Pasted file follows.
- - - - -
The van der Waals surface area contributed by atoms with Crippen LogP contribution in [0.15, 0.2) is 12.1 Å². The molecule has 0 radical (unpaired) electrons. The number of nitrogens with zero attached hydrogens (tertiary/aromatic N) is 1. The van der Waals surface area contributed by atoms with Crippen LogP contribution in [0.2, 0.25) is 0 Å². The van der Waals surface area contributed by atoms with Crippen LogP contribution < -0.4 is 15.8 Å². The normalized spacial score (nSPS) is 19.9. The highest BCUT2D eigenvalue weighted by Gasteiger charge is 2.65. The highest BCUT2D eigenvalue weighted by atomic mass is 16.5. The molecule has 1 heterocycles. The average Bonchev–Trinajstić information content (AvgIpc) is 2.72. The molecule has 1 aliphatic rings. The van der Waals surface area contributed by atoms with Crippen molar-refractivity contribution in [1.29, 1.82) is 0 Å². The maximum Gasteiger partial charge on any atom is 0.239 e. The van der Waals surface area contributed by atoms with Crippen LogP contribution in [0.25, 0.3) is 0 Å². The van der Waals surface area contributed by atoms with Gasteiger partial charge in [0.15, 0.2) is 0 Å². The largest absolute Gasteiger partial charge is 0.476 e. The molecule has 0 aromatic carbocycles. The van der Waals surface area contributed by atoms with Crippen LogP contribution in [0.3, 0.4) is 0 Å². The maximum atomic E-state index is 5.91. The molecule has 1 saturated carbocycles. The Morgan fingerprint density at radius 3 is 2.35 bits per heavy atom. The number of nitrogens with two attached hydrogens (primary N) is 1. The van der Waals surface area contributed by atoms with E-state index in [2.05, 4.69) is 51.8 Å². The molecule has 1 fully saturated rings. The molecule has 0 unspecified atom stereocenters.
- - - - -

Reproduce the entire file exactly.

The van der Waals surface area contributed by atoms with Crippen LogP contribution in [0.15, 0.2) is 12.1 Å². The molecule has 0 radical (unpaired) electrons. The number of nitrogens with zero attached hydrogens (tertiary/aromatic N) is 1. The van der Waals surface area contributed by atoms with Crippen LogP contribution in [0.2, 0.25) is 0 Å². The van der Waals surface area contributed by atoms with Crippen LogP contribution < -0.4 is 15.8 Å². The normalized spacial score (nSPS) is 19.9. The highest BCUT2D eigenvalue weighted by Gasteiger charge is 2.65. The highest BCUT2D eigenvalue weighted by atomic mass is 16.5. The molecule has 1 heterocycles. The average Bonchev–Trinajstić information content (AvgIpc) is 2.72. The molecule has 1 aliphatic rings. The van der Waals surface area contributed by atoms with Crippen molar-refractivity contribution in [1.29, 1.82) is 0 Å². The maximum Gasteiger partial charge on any atom is 0.239 e. The van der Waals surface area contributed by atoms with Crippen LogP contribution in [0.25, 0.3) is 0 Å². The van der Waals surface area contributed by atoms with Gasteiger partial charge in [0.15, 0.2) is 0 Å². The largest absolute Gasteiger partial charge is 0.476 e. The molecule has 0 aromatic carbocycles. The van der Waals surface area contributed by atoms with Crippen LogP contribution in [0.3, 0.4) is 0 Å². The maximum atomic E-state index is 5.91. The molecule has 1 saturated carbocycles. The Morgan fingerprint density at radius 3 is 2.35 bits per heavy atom. The number of nitrogens with two attached hydrogens (primary N) is 1. The van der Waals surface area contributed by atoms with E-state index in [2.05, 4.69) is 51.8 Å². The molecule has 1 fully saturated rings. The molecule has 0 unspecified atom stereocenters.